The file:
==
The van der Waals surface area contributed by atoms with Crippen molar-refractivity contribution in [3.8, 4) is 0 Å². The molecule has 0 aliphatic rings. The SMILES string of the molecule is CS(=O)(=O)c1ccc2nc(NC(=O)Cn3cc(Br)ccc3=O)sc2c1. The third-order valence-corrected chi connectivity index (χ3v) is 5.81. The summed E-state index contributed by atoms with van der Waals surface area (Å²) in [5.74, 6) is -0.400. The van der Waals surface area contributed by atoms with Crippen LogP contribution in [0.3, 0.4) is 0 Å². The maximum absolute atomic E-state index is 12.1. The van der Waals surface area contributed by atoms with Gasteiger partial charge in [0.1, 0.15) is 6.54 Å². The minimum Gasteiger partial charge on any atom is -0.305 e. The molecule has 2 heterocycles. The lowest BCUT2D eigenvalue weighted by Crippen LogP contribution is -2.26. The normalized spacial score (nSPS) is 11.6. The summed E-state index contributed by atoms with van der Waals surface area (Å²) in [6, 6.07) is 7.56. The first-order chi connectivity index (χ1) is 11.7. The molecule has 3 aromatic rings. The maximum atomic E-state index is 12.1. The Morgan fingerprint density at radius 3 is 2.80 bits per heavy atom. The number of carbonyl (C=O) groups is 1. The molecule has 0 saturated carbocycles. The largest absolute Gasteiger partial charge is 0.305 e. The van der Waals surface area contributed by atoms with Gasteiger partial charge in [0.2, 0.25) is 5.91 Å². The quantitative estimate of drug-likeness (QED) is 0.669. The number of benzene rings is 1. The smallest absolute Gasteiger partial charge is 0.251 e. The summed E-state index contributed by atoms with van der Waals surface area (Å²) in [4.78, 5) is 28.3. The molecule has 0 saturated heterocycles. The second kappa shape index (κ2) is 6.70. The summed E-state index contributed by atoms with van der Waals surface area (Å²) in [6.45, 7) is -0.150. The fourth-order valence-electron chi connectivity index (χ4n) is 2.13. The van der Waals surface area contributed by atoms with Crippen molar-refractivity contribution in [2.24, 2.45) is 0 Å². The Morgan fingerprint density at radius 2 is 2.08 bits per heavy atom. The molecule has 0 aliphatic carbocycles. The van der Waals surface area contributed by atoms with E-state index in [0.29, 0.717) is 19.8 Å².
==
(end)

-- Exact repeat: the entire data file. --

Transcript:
The van der Waals surface area contributed by atoms with Crippen molar-refractivity contribution in [3.8, 4) is 0 Å². The molecule has 0 aliphatic rings. The SMILES string of the molecule is CS(=O)(=O)c1ccc2nc(NC(=O)Cn3cc(Br)ccc3=O)sc2c1. The third-order valence-corrected chi connectivity index (χ3v) is 5.81. The summed E-state index contributed by atoms with van der Waals surface area (Å²) in [5.74, 6) is -0.400. The van der Waals surface area contributed by atoms with Crippen LogP contribution in [0.3, 0.4) is 0 Å². The maximum absolute atomic E-state index is 12.1. The van der Waals surface area contributed by atoms with Gasteiger partial charge in [0.1, 0.15) is 6.54 Å². The minimum Gasteiger partial charge on any atom is -0.305 e. The molecule has 2 heterocycles. The lowest BCUT2D eigenvalue weighted by Crippen LogP contribution is -2.26. The normalized spacial score (nSPS) is 11.6. The summed E-state index contributed by atoms with van der Waals surface area (Å²) in [6, 6.07) is 7.56. The first-order chi connectivity index (χ1) is 11.7. The molecule has 3 aromatic rings. The maximum atomic E-state index is 12.1. The Morgan fingerprint density at radius 3 is 2.80 bits per heavy atom. The number of carbonyl (C=O) groups is 1. The molecule has 0 saturated carbocycles. The largest absolute Gasteiger partial charge is 0.305 e. The van der Waals surface area contributed by atoms with Gasteiger partial charge in [0.2, 0.25) is 5.91 Å². The quantitative estimate of drug-likeness (QED) is 0.669. The number of benzene rings is 1. The smallest absolute Gasteiger partial charge is 0.251 e. The summed E-state index contributed by atoms with van der Waals surface area (Å²) in [4.78, 5) is 28.3. The molecule has 0 saturated heterocycles. The second kappa shape index (κ2) is 6.70. The summed E-state index contributed by atoms with van der Waals surface area (Å²) in [6.45, 7) is -0.150. The fourth-order valence-electron chi connectivity index (χ4n) is 2.13. The van der Waals surface area contributed by atoms with Crippen molar-refractivity contribution in [2.24, 2.45) is 0 Å². The Morgan fingerprint density at radius 2 is 2.08 bits per heavy atom. The molecule has 0 aliphatic carbocycles. The van der Waals surface area contributed by atoms with E-state index in [0.29, 0.717) is 19.8 Å².